The Case for People
There came to me the memory of reading a eulogy delivered by a Jewish chaplain over the dead on the battlefield at Iwo Jima, saying something like, “How many who would have been a Mozart or a Michelangelo or an Einstein have we buried here?” And then I thought, Have I gone crazy? What business do I have trying to help arrange it that fewer human beings will be born, each one of whom might be a Mozart or a Michelangelo or an Einstein—or simply a joy to his or her family and community, and a person who will enjoy life?
—Julian Simon, The Ultimate Resource 2
The case against population is simple: Assume a fixed pie of wealth, and do the math. If every person gets an equal slice, more people imply smaller slices. The flaw in this argument is that people are producers as well as consumers. More sophisticated critics of population appeal to the diminishing marginal product of labor. As long as doubling the number of producers less than doubles total production, more people imply smaller slices.
These anti-population arguments have strong intuitive appeal. But they face an awkward fact: During the last two centuries, both population and prosperity exploded. Maybe the world just enjoyed incredibly good luck, but it makes you wonder: Could rising population be a cause of rising prosperity?
Yes. Economists’ central discovery about economic growth is that new ideas are more important than labor or capital. The main reason we’re richer than we used to be is that we know more than we used to know. We know how one man can grow food for hundreds. We know how to build flying machines. We know how to build iPhones. Best of all: Once one person discovers a new idea, billions can cheaply adopt it.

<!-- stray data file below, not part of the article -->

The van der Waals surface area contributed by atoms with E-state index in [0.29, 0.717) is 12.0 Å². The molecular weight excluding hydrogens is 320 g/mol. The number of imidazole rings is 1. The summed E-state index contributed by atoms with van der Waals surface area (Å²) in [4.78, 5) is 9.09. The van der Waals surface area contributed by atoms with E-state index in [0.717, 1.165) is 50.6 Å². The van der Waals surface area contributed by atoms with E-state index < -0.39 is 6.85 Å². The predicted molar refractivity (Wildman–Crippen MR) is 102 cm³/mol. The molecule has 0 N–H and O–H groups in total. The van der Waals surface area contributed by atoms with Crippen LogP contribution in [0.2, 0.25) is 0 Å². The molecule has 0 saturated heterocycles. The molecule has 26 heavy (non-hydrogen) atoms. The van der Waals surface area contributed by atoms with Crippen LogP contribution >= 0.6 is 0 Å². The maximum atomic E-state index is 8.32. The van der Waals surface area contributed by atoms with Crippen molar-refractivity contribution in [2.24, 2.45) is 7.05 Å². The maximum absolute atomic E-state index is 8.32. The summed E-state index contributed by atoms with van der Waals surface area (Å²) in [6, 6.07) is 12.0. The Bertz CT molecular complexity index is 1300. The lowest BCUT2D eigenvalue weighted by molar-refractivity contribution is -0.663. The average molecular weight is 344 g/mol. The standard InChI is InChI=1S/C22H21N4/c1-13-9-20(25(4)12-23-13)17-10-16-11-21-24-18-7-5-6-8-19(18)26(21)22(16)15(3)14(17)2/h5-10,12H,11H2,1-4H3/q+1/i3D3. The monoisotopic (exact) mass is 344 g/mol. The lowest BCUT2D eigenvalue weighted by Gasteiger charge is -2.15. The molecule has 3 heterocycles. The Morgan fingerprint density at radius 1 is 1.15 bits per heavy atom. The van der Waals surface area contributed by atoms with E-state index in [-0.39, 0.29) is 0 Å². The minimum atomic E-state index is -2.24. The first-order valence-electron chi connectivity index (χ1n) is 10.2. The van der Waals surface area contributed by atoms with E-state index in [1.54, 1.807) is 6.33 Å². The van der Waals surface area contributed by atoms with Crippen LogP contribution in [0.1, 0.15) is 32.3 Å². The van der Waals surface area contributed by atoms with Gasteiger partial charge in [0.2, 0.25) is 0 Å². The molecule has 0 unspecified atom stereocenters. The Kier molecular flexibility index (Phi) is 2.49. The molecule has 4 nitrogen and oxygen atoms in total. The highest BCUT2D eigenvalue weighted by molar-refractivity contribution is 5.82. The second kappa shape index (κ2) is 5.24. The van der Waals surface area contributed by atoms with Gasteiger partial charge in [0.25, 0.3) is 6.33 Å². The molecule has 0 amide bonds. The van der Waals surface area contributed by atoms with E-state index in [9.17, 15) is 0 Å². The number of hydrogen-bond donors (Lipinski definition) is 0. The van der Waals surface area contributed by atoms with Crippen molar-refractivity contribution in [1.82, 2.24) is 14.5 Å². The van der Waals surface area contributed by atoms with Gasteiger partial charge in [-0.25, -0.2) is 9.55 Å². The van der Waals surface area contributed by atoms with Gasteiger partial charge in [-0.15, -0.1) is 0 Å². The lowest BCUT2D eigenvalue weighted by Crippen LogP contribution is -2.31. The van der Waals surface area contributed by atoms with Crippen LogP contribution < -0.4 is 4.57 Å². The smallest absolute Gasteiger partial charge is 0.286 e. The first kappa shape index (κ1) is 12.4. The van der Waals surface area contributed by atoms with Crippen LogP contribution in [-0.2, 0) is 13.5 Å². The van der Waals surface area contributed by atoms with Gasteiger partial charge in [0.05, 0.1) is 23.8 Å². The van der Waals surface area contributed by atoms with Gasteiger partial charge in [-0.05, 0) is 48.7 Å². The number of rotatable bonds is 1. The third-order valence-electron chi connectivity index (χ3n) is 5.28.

Once you recognize the power of ideas, the value of population comes into focus. People—especially smart, creative people—are the source of new ideas. Imagine deleting half the names in your music collection—or half the visionaries in the computer industry. Think how much poorer the world would be. But population doesn’t merely increase the supply of new ideas. It increases the demand as well. Suppose an idea is worth $1 per person, but takes a decade to develop. On an island with a hundred inhabitants, the idea would remain undiscovered; inventors are better off picking coconuts. But in a world with seven billion customers, inventors scramble to bring the new idea to market.
Government, worldwide, is principally an impediment to both freedom and prosperity. And improving government is really tough. Ask the Tea Party. The GOP horse they backed to cut government’s fiscal throat by cuts in the hundreds of billions proposed a budget that actually cuts less a couple hundred million.
Listen to the following lecture by Patri Friedman and get on board with developing Seasteads to house entirely new polities which will directly compete with governments.